Back in Texas, Gov. Greg Abbott this year made cracking down on undocumented immigrants a priority during the legislative session, helping shepherd through harsh laws calling for the arrests and removal from public office of law enforcement officials deemed to be too soft on immigration or showing little cooperation with Immigration and Customs Enforcement (ICE) in implementing federal immigration laws.
Prior to his moves on cracking down on sanctuary cities, Abbott also aggressively championed passage of the “open carry” law allowing licensed firearm owners to freely carry their weapons in public settings. The “open carry” law enacted on Jan. 1, 2016, has made the sight of firearms more common at tension-filled protests and counter-protests.
The Statesman noted a video posted on Facebook the same day of the arrests by a group calling itself the New Republic of Texas focused on the counter-protesters at the event who showed up with flags while chanting their disapproval of the immigrant crackdown.
A man describes his speaker’s role at the protest in the video as he filmed the small group of counter-protesters. He identifies himself as Joe Biggs of LibertyOneTV. “A lot of ANTIFA at wooldridge [sic] Park in downtown Austin to counter protest our protest against sanctuary cities,” he narrated. “They are armed with sticks and shields.”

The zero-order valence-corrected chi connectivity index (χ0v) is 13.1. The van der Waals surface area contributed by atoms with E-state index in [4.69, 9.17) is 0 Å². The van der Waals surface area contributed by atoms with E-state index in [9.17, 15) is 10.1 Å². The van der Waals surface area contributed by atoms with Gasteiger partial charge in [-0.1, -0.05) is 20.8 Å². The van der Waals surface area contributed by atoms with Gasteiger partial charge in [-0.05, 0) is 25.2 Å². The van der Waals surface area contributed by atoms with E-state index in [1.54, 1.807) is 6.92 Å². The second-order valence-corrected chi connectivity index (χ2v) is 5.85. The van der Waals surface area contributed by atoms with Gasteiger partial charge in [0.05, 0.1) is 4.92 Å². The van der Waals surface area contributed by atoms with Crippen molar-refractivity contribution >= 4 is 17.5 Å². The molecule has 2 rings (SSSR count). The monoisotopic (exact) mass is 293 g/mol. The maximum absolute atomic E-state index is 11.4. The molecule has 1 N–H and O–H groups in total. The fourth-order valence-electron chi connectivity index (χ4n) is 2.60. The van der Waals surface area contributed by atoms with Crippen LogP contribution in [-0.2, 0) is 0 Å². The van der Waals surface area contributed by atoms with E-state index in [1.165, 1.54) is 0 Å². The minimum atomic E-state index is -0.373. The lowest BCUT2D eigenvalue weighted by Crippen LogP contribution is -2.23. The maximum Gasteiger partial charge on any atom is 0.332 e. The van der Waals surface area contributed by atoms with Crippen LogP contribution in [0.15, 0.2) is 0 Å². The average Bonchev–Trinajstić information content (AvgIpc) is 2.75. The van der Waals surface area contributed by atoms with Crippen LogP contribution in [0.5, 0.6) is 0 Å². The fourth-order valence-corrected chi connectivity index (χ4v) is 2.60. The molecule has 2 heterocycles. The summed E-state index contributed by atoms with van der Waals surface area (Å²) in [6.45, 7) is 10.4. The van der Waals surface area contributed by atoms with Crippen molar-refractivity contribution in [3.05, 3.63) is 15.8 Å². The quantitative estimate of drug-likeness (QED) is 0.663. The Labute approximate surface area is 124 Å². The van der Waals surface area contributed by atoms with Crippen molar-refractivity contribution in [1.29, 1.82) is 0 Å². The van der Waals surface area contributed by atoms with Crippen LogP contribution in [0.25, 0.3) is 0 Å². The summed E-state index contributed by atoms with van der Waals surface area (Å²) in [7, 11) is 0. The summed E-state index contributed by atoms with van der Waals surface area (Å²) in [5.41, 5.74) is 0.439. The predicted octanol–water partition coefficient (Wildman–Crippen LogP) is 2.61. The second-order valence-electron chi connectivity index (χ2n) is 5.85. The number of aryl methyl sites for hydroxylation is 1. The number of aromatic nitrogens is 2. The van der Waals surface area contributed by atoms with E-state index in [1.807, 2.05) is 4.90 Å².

“Lock and load,” one supporter wrote in response. “They have been declared terrorists.” As of Sunday, the video had been seen more than 36,000 times. Liberty One TV offers memberships to those wishing to access its content in a sliding scale: $10 a month for membership; $99 a year for an annual subscription; or $1,000 a year to be part of its “Producers Club.”
According to a promo on the newly launched Liberty One TV posted on YouTube, the website was created in response to a perception that those on the left have taken over the mainstream narrative on current events. “It’s time we take control of the narrative,” Biggs says in the promo plugging his website. “It’s time that we create our own network so we can get out our values to the people in the country who believe in the things that we do…the things that we love about America. The Constitution, having a country that’s safe so we can raise our children in a good home with Western civilization values.”
A narrator ominously ends the promo with the charge: “Let the revolution begin.”
Meanwhile, there are two groups on Facebook dubbed Republic of Texas, differentiated only by the large one using the article “the” in its title. The smaller of the two groups boasts 312 members, describing its mission “…to celebrate Texas and Texans. Sick of all the political stuff on the old website.”
A larger group calling itself The Republic of Texas counts 6,640 members among its ranks welcomed with a profile picture of a silhouetted sign that reads “We don’t call 911” accompanied with a cutout of a long gun. A sample of its offerings is the shared link of one of its users headlined: “The 20 diseases Muslim ‘refugees’ bring into the West — as if the terror isn’t enough.”
The referenced website doesn’t exist, resulting in reaching an “internal server error” in trying to access it. Both groups require people to join in order to comment or contribute posts.